Of course, one man’s fair use is another’s infringement, and unfortunately, the burden of proof in a fair use case is on the defendant, who, often lacking the money to fight in court, has no choice but to cease and desist. Many artists have suffered this fate, and so I continue making the blackouts with fingers crossed for a litigation-free future.
Feb 26, 2013
Infringement Claim Fails Because Law Protects Expression, Not Ideas
The primary objective of copyright is not to reward the labor of authors, but ‘[t]o promote the Progress of Science and useful Arts’ [according to the US Constitution]. To this end, copyright assures authors the right to their original expression, but encourages others to build freely upon the ideas and information conveyed by a work.”
Oct 10, 2012
» Copyright Law and the Art It Inspires - Room for Debate - NYTimes.com
I wrote a little something about fair use for the New York Times this morning:
There are four factors that determine whether a work can be considered fair use, and I’ve found that these legal constraints can actually be turned into artistic constraints. Rather than limiting my creativity, these constraints make the poems better.
Sep 28, 2012
Nobody can steal what they can’t see.
Jun 19, 2012
» The ethics of paying musicians for music
David Lowery (of Cracker and Camper Van Beethoven) has a really great piece about the ethical and moral issues surrounding downloading music for free.
The existential questions that your generation gets to answer are these:
Why do we value the network and hardware that delivers music but not the music itself?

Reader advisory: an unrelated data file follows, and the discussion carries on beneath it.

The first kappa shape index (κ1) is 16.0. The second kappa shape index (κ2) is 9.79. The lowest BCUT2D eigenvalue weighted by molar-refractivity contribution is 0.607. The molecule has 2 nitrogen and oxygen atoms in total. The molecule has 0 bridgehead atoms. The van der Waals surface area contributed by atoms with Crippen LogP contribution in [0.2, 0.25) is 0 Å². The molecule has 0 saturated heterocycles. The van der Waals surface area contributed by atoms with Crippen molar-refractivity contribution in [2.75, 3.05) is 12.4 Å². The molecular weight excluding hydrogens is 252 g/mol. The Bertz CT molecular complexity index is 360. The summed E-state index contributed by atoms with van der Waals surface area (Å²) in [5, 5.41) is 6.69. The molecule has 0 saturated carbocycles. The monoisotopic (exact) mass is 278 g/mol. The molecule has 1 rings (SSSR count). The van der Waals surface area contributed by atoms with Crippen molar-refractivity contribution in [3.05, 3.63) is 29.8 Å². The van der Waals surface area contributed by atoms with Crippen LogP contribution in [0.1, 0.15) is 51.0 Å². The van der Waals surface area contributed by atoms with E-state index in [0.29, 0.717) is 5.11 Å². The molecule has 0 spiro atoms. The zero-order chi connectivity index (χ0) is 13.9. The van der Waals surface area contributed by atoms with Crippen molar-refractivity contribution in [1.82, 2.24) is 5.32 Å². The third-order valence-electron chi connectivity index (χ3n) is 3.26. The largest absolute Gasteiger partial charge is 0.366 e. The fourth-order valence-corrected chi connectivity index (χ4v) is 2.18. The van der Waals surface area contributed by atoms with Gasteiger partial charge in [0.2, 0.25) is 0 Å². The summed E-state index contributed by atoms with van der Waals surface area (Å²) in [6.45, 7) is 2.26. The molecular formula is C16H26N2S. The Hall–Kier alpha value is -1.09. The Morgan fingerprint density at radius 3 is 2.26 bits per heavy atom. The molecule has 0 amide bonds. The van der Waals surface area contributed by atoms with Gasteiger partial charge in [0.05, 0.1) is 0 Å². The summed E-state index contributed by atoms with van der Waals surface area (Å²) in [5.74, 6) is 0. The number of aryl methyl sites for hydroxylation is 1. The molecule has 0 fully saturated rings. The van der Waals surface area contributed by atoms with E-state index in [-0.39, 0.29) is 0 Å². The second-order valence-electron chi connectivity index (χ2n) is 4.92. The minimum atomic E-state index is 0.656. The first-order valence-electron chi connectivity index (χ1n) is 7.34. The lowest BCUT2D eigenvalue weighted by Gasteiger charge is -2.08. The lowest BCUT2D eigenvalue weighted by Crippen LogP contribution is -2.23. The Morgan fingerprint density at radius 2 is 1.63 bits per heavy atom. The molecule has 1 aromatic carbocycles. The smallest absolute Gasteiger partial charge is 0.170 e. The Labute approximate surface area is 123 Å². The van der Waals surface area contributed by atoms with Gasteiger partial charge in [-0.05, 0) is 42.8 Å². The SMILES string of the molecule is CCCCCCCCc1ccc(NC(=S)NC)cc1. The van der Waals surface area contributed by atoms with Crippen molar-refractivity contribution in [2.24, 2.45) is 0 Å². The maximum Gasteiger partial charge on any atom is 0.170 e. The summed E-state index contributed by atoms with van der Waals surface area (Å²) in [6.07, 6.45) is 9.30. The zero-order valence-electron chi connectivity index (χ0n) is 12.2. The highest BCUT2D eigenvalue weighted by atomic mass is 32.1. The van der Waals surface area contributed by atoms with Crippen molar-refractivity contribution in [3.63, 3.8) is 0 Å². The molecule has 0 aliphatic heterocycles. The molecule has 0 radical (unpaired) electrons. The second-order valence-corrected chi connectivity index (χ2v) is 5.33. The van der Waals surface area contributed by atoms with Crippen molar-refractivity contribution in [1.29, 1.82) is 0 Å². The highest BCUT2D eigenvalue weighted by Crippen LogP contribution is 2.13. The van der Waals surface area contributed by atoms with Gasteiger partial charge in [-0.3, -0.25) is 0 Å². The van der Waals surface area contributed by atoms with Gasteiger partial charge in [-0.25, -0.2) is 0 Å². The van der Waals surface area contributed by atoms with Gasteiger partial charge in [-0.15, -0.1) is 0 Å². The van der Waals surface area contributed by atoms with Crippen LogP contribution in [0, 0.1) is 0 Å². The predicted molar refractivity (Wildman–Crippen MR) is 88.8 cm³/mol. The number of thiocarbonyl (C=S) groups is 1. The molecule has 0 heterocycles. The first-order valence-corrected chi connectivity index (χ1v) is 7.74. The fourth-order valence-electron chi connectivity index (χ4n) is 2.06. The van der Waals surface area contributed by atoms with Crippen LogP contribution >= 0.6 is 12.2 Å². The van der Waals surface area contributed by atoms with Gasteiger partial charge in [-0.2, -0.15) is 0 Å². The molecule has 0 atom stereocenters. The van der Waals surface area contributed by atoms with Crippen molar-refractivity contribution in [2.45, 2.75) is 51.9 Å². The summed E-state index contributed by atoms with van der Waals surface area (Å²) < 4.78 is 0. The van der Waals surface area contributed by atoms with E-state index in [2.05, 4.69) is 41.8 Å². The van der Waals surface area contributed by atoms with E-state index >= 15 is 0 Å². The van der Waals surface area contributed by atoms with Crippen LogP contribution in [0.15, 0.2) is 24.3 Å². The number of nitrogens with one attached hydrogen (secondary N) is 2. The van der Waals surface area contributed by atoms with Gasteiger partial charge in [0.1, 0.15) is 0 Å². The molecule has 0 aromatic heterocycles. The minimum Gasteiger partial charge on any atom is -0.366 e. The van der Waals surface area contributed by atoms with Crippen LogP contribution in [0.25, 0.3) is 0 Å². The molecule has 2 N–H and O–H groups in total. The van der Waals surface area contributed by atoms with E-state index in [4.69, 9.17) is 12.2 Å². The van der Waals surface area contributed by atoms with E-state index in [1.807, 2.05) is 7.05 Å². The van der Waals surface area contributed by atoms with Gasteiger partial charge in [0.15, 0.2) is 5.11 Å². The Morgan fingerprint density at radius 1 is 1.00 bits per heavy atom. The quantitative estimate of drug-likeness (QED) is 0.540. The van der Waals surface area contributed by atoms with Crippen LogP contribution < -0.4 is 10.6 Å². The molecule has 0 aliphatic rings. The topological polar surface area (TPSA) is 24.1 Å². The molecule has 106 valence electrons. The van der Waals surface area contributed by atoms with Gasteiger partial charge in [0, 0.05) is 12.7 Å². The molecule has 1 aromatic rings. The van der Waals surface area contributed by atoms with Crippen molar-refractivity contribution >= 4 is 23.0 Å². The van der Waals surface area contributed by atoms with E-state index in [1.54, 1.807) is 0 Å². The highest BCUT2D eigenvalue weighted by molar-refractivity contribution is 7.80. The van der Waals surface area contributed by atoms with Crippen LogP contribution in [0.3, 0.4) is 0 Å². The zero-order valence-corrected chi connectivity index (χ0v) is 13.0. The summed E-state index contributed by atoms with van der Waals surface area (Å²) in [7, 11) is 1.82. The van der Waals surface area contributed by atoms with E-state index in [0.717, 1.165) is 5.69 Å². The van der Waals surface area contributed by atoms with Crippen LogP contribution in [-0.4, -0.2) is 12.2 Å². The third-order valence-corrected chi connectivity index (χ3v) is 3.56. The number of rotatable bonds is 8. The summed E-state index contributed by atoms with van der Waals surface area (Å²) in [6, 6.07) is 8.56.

Why are we willing to pay for computers, iPods, smartphones, data plans, and high speed internet access but not the music itself?
Why do we gladly give our money to some of the largest richest corporations in the world but not the companies and individuals who create and sell music?
Many in your generation are willing to pay a little extra to buy “fair trade” coffee that insures the workers that harvested the coffee were paid fairly. Many in your generation will pay a little more to buy clothing and shoes from manufacturers that certify they don’t use sweatshops. Many in your generation pressured Apple to examine working conditions at Foxconn in China. Your generation is largely responsible for the recent cultural changes that has given more equality to same sex couples. On nearly every count your generation is much more ethical and fair than my generation. Except for one thing. Artist rights.
Lowery has several other pieces on the Trichordist that are worth reading.
May 25, 2012
Fake goods aren’t totally bad…at least it created jobs at some counterfeit factories. We don’t want to be a brand that nobody wants to copy.
— Prada CEO Patrizio Bertelli’s response
to counterfeit bags (via
May 21, 2012
“Fair Use,” inside back cover of Craphound #5 by Sean Tejaratchi
Sean sent this to me after we came in contact over the Banksy/plagiarism stuff:
It’s the inside back cover I did for Crap Hound No.5. It’s a summary of the idea of Fair Use, and it addresses common questions and misconceptions. Feel free to pass it along to anyone if you think it’ll help. It was made about ten years ago, so it should probably be passed along with that warning, in case any new details have changed in the law.
More on fair use→